Lots of us volunteered for multiple involvement, and were not disappointed. Every step of the way through the summer there were experts on hand to help – Giles led the digs, in the Field, the School and in back gardens all over Tasburgh, which made discoveries from medals to buttons to ancient flints. John Alban helped volunteers search the Norfolk Archives for historic information for an Exhibition. Sara Helen held workshops to nurture the writing of prose, poetry and song lyrics, and Charlie magically put the latter to music, coaxing some wonderful sounds from a scratch choir and local musicians.   Meanwhile, the schoolchildren learnt more about the Vikings and the Saxons, whilst making shields, banners and lanterns, and interviewing older people in Tasburgh about the village in the last century. Ali turned the Village Hall into a hive of industry for a few weekends, from which emerged three incredible giant sheep, some beautiful banners, and many, many homemade lanterns for Pageant Day.

The steering group met on a regular basis and, as the date of the pageant on the Field grew nearer, I sensed a definite coming together of local residents. People whose paths would normally never have crossed were greeting each other like old friends, cars hooting to pedestrians, dog walkers waving as they went by. It was almost like wartime spirit, but without the war.

The rain miraculously did hold off – for just the length of the pageant – allowing spectators a glimpse into Tasburgh’s imagined past, courtesy of Narrator Shepherd Keith Read. It began with Victorian children complaining of hunger and my own monologue. Then, in fading light, we laughed at Alan Rush lording it over cheeky Medieval peasants Cheryl Winter and Julia McNulty, and watched in wonder as John and Mungo Behm showed us around the Saxon settlement on the field with the help of the schoolchildren and an awesome hakka. Marching Roman Cub Scouts led us to the final scene which I shall carry forever: as the sun sank in the west, Kate Cakebread stood with her Spear amid flaming torches and told her tale as Iron Age Warrior Queen Nia, with John’s magnificent giant iron Boar behind her, followed by Struan’s song.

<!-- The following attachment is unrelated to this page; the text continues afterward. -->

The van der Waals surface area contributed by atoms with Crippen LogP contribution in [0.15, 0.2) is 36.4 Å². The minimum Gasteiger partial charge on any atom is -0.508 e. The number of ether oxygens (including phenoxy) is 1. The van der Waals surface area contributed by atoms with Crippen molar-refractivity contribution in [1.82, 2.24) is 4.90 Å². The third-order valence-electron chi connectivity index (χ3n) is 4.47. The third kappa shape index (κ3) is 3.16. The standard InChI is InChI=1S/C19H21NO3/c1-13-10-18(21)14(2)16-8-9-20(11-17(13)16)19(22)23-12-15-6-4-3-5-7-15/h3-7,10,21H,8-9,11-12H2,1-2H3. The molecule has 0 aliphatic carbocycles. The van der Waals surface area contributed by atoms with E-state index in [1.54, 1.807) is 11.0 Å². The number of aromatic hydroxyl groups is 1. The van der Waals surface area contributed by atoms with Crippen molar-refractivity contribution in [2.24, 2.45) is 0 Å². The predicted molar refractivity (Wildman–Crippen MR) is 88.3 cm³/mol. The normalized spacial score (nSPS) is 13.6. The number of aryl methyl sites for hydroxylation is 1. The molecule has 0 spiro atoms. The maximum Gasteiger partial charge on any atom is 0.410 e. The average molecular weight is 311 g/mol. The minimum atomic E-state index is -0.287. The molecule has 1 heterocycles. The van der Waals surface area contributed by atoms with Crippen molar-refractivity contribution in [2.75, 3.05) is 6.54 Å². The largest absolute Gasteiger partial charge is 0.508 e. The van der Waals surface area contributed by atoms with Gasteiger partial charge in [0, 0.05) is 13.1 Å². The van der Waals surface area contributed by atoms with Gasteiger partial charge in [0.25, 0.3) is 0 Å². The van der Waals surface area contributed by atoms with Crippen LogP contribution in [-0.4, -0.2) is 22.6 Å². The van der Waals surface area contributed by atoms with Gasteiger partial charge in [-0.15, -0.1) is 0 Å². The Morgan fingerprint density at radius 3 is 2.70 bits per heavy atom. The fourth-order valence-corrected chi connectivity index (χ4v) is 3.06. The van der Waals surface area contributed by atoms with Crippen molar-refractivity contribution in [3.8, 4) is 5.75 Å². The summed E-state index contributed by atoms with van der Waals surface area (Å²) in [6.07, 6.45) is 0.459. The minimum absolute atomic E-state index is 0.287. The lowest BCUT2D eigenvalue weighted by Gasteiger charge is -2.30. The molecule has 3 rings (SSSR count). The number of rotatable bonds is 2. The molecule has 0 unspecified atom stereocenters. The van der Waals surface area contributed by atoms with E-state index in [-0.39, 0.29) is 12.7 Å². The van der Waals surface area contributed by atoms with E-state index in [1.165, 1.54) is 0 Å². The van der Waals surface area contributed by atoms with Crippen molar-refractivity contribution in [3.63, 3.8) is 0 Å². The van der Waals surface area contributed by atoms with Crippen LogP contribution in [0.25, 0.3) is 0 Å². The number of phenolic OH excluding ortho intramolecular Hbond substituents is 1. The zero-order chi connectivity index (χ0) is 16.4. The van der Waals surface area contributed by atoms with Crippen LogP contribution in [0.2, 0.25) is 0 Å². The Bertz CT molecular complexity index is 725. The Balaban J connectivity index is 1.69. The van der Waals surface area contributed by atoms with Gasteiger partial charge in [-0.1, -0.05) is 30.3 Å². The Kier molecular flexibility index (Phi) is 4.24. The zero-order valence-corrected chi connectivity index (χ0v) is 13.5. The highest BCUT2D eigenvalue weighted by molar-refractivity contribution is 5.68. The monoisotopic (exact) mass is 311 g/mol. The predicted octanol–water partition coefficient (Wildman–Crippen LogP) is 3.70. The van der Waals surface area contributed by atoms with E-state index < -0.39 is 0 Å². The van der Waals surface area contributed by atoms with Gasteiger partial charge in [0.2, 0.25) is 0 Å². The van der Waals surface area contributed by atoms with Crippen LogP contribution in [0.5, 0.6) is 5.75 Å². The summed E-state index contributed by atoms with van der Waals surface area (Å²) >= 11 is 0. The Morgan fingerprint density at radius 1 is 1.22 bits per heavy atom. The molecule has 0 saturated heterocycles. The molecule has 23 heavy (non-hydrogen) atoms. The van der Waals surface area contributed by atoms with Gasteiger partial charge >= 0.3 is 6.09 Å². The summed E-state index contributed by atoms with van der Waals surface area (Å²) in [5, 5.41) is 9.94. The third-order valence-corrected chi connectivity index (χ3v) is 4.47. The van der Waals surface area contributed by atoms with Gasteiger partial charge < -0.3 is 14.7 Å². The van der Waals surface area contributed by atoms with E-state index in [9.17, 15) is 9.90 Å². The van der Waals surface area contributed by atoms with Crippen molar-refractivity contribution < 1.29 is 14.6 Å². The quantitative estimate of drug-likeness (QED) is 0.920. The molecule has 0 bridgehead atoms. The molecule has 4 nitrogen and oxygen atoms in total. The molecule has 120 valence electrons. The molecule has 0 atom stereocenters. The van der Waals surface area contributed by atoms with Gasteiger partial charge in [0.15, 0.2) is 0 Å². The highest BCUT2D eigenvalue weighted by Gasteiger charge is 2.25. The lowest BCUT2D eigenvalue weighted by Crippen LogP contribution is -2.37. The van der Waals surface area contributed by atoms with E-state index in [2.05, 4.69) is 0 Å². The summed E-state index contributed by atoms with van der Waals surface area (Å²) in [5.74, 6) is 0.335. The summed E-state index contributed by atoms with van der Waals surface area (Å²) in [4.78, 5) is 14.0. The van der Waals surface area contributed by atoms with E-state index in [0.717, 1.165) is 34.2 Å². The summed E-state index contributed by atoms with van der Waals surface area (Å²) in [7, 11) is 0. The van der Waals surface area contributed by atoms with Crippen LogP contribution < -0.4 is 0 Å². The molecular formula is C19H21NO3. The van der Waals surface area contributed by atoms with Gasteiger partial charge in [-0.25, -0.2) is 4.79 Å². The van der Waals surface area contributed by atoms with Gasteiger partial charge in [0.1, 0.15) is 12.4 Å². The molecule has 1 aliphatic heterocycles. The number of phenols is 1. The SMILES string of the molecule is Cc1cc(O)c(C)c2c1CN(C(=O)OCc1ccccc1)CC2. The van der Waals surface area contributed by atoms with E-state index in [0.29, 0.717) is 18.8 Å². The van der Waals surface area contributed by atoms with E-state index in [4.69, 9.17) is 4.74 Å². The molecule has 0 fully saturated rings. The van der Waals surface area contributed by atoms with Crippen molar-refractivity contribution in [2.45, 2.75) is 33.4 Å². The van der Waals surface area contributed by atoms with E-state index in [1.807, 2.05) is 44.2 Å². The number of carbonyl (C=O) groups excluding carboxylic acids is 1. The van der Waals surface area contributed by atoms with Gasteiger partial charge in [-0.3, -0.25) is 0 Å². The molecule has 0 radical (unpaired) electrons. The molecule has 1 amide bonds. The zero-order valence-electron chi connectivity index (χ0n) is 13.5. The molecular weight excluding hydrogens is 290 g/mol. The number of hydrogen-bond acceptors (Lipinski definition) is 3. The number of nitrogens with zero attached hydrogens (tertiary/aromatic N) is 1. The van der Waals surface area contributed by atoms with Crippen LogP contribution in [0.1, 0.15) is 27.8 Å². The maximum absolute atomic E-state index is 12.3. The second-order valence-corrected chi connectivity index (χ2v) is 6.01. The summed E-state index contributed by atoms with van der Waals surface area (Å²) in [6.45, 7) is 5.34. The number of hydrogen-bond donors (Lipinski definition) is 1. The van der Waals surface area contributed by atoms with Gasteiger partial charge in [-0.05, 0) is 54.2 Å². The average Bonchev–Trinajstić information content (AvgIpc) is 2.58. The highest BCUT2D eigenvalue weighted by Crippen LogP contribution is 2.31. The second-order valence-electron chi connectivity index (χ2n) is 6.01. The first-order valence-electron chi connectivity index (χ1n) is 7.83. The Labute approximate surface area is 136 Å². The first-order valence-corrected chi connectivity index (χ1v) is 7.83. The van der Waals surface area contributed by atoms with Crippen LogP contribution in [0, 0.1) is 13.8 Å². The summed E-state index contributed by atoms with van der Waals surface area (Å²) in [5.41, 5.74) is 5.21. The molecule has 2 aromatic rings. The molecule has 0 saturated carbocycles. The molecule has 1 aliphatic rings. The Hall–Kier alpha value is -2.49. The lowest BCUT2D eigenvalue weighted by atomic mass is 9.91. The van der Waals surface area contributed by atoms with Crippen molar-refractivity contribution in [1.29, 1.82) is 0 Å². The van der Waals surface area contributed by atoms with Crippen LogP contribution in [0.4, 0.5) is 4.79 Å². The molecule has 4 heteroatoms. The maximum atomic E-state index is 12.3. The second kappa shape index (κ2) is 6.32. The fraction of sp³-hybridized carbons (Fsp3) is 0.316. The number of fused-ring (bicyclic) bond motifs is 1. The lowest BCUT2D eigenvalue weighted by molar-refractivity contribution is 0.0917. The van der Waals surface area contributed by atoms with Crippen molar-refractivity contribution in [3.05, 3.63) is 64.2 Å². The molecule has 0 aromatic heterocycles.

Then we all piled back to the Village Hall for some soup, and a knees up with the Bacon Butty band. Thank you all for some wonderful memories of Summer 2017.  Now we have to build on that wartime spirit, and keep the momentum going. Ruff!

Lyn McKinney

Ready for the big day....

posted Sep 15, 2017, 9:53 AM by Caroline Davison

So the big day is tomorrow. I haven't blogged in a while -things have been a little frantic! I have just got back from two busy days in the school, with the scouts and the final singing rehearsal with what has become a truly lovely community choir, and am now sitting contemplating the black clouds from my desk window with still a few last minute jobs to do.

One of them is my list of thank-yous  - now extending to four columns and 138 names.  That's incredible - that so many have given so much. As I write the finishing touches are being added to our family of huge glowing sheep in a garage on Harvey close; a truck is being prepared to pick up a load of straw bales and the banners are being topped off in a living room in Valley Road. Kids are walking out of school clutching words for their Saxon haka; a village sculptor is finishing his Iron boar and the last Victorian mobcaps are being sewn.